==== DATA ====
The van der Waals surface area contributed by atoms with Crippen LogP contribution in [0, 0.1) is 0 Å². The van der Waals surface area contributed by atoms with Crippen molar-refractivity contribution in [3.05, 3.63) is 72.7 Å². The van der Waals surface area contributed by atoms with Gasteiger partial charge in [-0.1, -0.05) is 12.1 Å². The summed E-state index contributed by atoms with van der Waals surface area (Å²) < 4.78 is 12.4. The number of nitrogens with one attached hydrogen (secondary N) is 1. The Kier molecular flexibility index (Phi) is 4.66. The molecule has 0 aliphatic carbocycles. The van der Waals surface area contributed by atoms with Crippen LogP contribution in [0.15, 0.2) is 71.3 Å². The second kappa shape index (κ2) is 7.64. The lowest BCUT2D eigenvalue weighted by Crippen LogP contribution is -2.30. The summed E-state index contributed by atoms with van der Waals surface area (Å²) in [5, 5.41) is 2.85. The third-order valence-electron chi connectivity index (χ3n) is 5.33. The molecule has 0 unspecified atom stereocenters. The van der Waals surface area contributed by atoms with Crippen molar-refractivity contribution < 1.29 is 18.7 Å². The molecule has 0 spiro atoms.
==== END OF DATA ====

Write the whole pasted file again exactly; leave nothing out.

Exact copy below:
The van der Waals surface area contributed by atoms with Crippen LogP contribution in [0, 0.1) is 0 Å². The van der Waals surface area contributed by atoms with Crippen molar-refractivity contribution in [3.05, 3.63) is 72.7 Å². The van der Waals surface area contributed by atoms with Gasteiger partial charge in [-0.1, -0.05) is 12.1 Å². The summed E-state index contributed by atoms with van der Waals surface area (Å²) < 4.78 is 12.4. The number of nitrogens with one attached hydrogen (secondary N) is 1. The Kier molecular flexibility index (Phi) is 4.66. The molecule has 0 aliphatic carbocycles. The van der Waals surface area contributed by atoms with Crippen LogP contribution in [0.15, 0.2) is 71.3 Å². The second kappa shape index (κ2) is 7.64. The lowest BCUT2D eigenvalue weighted by Crippen LogP contribution is -2.30. The summed E-state index contributed by atoms with van der Waals surface area (Å²) in [5, 5.41) is 2.85. The third-order valence-electron chi connectivity index (χ3n) is 5.33. The molecule has 0 unspecified atom stereocenters. The van der Waals surface area contributed by atoms with Crippen molar-refractivity contribution < 1.29 is 18.7 Å². The molecule has 0 spiro atoms.